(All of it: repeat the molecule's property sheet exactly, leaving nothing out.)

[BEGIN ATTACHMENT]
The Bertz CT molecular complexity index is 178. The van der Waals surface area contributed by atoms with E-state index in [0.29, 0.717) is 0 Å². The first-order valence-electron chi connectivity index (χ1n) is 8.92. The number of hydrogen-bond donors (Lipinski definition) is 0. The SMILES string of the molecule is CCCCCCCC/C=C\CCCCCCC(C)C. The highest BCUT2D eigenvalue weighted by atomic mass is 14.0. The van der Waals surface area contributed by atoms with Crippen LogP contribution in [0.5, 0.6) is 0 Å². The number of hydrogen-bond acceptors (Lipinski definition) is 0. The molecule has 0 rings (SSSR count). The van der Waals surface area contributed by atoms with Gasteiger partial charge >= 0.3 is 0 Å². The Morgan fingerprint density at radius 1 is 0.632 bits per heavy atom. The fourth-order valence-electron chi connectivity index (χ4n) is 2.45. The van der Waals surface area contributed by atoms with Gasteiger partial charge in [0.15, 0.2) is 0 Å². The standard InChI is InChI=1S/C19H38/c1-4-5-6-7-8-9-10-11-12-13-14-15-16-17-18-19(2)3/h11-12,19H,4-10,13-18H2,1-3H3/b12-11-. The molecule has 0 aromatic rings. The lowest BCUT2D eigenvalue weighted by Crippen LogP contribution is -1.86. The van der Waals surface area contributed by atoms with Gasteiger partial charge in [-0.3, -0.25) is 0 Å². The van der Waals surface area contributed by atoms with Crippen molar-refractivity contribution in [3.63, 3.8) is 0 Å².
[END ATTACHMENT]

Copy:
The Bertz CT molecular complexity index is 178. The van der Waals surface area contributed by atoms with E-state index in [0.29, 0.717) is 0 Å². The first-order valence-electron chi connectivity index (χ1n) is 8.92. The number of hydrogen-bond donors (Lipinski definition) is 0. The SMILES string of the molecule is CCCCCCCC/C=C\CCCCCCC(C)C. The highest BCUT2D eigenvalue weighted by atomic mass is 14.0. The van der Waals surface area contributed by atoms with Crippen LogP contribution in [0.5, 0.6) is 0 Å². The number of hydrogen-bond acceptors (Lipinski definition) is 0. The molecule has 0 rings (SSSR count). The van der Waals surface area contributed by atoms with Gasteiger partial charge >= 0.3 is 0 Å². The Morgan fingerprint density at radius 1 is 0.632 bits per heavy atom. The fourth-order valence-electron chi connectivity index (χ4n) is 2.45. The van der Waals surface area contributed by atoms with Gasteiger partial charge in [0.15, 0.2) is 0 Å². The standard InChI is InChI=1S/C19H38/c1-4-5-6-7-8-9-10-11-12-13-14-15-16-17-18-19(2)3/h11-12,19H,4-10,13-18H2,1-3H3/b12-11-. The molecule has 0 aromatic rings. The lowest BCUT2D eigenvalue weighted by Crippen LogP contribution is -1.86. The van der Waals surface area contributed by atoms with Gasteiger partial charge in [-0.3, -0.25) is 0 Å². The van der Waals surface area contributed by atoms with Crippen molar-refractivity contribution in [3.63, 3.8) is 0 Å².